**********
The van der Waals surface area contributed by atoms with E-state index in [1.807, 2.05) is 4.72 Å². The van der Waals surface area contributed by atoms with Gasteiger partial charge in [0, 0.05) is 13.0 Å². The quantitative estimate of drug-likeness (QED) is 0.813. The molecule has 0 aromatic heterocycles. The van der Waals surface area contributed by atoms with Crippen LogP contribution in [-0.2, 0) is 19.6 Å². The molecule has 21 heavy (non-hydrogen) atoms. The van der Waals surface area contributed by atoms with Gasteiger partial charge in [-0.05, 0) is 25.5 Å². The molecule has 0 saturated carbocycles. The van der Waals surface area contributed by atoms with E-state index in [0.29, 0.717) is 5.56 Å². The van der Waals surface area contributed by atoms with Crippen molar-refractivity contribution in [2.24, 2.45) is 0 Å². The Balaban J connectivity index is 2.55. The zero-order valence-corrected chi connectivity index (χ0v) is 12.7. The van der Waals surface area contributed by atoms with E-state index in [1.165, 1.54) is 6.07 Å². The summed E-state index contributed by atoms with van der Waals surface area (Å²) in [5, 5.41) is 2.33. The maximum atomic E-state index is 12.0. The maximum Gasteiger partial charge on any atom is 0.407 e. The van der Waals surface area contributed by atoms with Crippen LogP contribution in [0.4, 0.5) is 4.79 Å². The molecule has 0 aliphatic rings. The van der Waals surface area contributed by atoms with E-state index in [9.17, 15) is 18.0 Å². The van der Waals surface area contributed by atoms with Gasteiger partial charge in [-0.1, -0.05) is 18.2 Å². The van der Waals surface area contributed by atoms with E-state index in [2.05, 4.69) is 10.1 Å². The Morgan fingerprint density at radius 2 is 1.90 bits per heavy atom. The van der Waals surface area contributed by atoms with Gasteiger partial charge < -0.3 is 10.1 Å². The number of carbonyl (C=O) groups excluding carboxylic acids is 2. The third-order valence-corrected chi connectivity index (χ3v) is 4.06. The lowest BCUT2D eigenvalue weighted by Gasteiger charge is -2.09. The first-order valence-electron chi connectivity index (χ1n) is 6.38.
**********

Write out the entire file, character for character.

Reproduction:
The van der Waals surface area contributed by atoms with E-state index in [1.807, 2.05) is 4.72 Å². The van der Waals surface area contributed by atoms with Gasteiger partial charge in [0, 0.05) is 13.0 Å². The quantitative estimate of drug-likeness (QED) is 0.813. The molecule has 0 aromatic heterocycles. The van der Waals surface area contributed by atoms with Crippen LogP contribution in [-0.2, 0) is 19.6 Å². The molecule has 21 heavy (non-hydrogen) atoms. The van der Waals surface area contributed by atoms with Gasteiger partial charge in [-0.05, 0) is 25.5 Å². The molecule has 0 saturated carbocycles. The van der Waals surface area contributed by atoms with E-state index in [0.29, 0.717) is 5.56 Å². The van der Waals surface area contributed by atoms with Crippen molar-refractivity contribution in [2.24, 2.45) is 0 Å². The Balaban J connectivity index is 2.55. The zero-order valence-corrected chi connectivity index (χ0v) is 12.7. The van der Waals surface area contributed by atoms with E-state index in [1.165, 1.54) is 6.07 Å². The summed E-state index contributed by atoms with van der Waals surface area (Å²) in [5, 5.41) is 2.33. The maximum atomic E-state index is 12.0. The maximum Gasteiger partial charge on any atom is 0.407 e. The van der Waals surface area contributed by atoms with Crippen LogP contribution in [0.4, 0.5) is 4.79 Å². The molecule has 0 aliphatic rings. The van der Waals surface area contributed by atoms with E-state index in [9.17, 15) is 18.0 Å². The van der Waals surface area contributed by atoms with Gasteiger partial charge in [-0.1, -0.05) is 18.2 Å². The van der Waals surface area contributed by atoms with E-state index in [2.05, 4.69) is 10.1 Å². The Morgan fingerprint density at radius 2 is 1.90 bits per heavy atom. The van der Waals surface area contributed by atoms with Gasteiger partial charge < -0.3 is 10.1 Å². The number of carbonyl (C=O) groups excluding carboxylic acids is 2. The third-order valence-corrected chi connectivity index (χ3v) is 4.06. The lowest BCUT2D eigenvalue weighted by Gasteiger charge is -2.09. The first-order valence-electron chi connectivity index (χ1n) is 6.38.